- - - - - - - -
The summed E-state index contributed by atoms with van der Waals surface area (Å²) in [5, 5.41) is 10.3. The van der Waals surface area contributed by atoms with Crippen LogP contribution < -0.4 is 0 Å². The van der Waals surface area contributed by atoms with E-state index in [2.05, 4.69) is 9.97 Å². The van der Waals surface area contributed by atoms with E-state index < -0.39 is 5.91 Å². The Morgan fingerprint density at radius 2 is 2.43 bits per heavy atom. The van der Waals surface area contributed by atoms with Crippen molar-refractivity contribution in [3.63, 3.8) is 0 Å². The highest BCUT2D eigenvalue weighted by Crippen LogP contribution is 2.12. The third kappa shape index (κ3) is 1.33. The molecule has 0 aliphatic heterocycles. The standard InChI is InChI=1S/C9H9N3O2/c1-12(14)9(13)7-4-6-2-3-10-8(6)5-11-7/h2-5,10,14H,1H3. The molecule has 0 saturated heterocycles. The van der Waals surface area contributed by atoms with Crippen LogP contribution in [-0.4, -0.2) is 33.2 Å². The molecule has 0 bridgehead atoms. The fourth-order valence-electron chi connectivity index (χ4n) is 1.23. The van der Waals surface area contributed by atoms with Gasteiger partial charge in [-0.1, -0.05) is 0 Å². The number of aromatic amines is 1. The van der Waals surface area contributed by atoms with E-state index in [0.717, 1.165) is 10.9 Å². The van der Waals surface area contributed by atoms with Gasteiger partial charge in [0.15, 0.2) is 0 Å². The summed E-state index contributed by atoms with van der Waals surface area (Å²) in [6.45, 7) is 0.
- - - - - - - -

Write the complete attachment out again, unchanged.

The summed E-state index contributed by atoms with van der Waals surface area (Å²) in [5, 5.41) is 10.3. The van der Waals surface area contributed by atoms with Crippen LogP contribution < -0.4 is 0 Å². The van der Waals surface area contributed by atoms with E-state index in [2.05, 4.69) is 9.97 Å². The van der Waals surface area contributed by atoms with E-state index < -0.39 is 5.91 Å². The Morgan fingerprint density at radius 2 is 2.43 bits per heavy atom. The van der Waals surface area contributed by atoms with Crippen molar-refractivity contribution in [3.63, 3.8) is 0 Å². The highest BCUT2D eigenvalue weighted by Crippen LogP contribution is 2.12. The third kappa shape index (κ3) is 1.33. The molecule has 0 aliphatic heterocycles. The standard InChI is InChI=1S/C9H9N3O2/c1-12(14)9(13)7-4-6-2-3-10-8(6)5-11-7/h2-5,10,14H,1H3. The molecule has 0 saturated heterocycles. The van der Waals surface area contributed by atoms with Crippen LogP contribution in [-0.4, -0.2) is 33.2 Å². The molecule has 0 bridgehead atoms. The fourth-order valence-electron chi connectivity index (χ4n) is 1.23. The van der Waals surface area contributed by atoms with Gasteiger partial charge in [-0.1, -0.05) is 0 Å². The number of aromatic amines is 1. The van der Waals surface area contributed by atoms with E-state index in [0.717, 1.165) is 10.9 Å². The van der Waals surface area contributed by atoms with Gasteiger partial charge in [0.15, 0.2) is 0 Å². The summed E-state index contributed by atoms with van der Waals surface area (Å²) in [6.45, 7) is 0.